Pablo Escobar September 28, 2008 at 10:47 pm

In the long-term, I don’t think there is much that reverse the institutional growth of government power. The odds are stacked against libertarians, in almost every possible way.

The people will not suddenly “wake up”. And efforts to spread sound economic knowledge will not succeed. There’s a sucker born every day, and ideas that have been shown to be false (e.g. protectionism) continue to enjoy widespread support.

America’s 300 year experiment with individual liberty may come to an end by the end of this century.

jbrett9001 September 28, 2008 at 11:20 pm

This looks like yet another one of these Peter Schiff interviews that we’ll post again two years from now and revel at how right Schiff was.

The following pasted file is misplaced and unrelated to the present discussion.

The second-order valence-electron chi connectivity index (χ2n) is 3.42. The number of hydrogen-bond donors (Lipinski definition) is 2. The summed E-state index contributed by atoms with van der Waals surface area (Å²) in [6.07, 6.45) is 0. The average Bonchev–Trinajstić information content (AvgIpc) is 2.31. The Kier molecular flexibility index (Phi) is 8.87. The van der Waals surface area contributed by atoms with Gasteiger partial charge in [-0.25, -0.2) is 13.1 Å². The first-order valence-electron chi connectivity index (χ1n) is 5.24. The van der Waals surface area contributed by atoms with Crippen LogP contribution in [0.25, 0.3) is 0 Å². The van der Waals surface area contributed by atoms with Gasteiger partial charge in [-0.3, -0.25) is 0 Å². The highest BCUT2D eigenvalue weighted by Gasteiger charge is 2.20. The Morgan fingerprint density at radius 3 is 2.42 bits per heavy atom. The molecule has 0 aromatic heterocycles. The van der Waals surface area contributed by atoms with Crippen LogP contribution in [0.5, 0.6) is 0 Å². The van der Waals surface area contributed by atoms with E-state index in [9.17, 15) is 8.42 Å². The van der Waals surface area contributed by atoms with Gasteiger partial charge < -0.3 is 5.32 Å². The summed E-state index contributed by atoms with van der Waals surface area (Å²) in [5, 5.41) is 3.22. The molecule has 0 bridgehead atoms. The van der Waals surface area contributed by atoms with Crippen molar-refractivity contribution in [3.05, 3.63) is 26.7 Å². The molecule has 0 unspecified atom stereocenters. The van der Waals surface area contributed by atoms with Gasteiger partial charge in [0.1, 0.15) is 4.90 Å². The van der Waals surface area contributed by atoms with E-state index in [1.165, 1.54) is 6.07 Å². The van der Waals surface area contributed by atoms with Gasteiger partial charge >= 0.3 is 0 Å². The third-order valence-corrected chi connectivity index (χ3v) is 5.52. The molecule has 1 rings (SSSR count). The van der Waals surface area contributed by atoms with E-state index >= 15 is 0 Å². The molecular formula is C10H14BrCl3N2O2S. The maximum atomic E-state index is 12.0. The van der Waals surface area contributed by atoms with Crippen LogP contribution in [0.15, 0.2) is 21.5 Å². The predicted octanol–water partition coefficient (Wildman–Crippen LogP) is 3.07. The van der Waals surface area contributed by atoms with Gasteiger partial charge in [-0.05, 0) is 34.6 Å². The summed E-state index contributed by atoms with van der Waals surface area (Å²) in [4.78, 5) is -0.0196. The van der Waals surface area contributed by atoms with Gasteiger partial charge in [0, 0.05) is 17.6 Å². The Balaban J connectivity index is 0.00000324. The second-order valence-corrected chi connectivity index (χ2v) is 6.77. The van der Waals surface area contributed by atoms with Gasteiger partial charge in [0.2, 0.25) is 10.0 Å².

Hat’s off to Schiff, by the way, for keeping things as civil as could be expected.

J Cortez September 29, 2008 at 12:17 am

That clip is why I get most of my news from internet sources. It’s also the reason why I try to watch as little cable news as possible. It is, in my opinion, an example for what passes as debate in the news nowadays. On the rare occasion you actually have someone on that knows what they’re talking about and you also have some total lunatic making non-sensical emotional statements.

Is it just me or has pretty much all reporting since around 1999-2000 been terrible? Regardless of whether its sports, politics, international, entertainment or finance, it is almost always unwatchable. Has it always been this bad? Am I diluting myself in thinking news in decades past was better?

On air good manners for guest and commentator are gone. Reporters that ask pertinent and intelligent questions are non-existent. Complicated problems are for some reason expected to be distilled into 30 second sound bites. The screen is filled with all sorts of stupid logos and graphics that tend to have nothing to do with the topic at hand.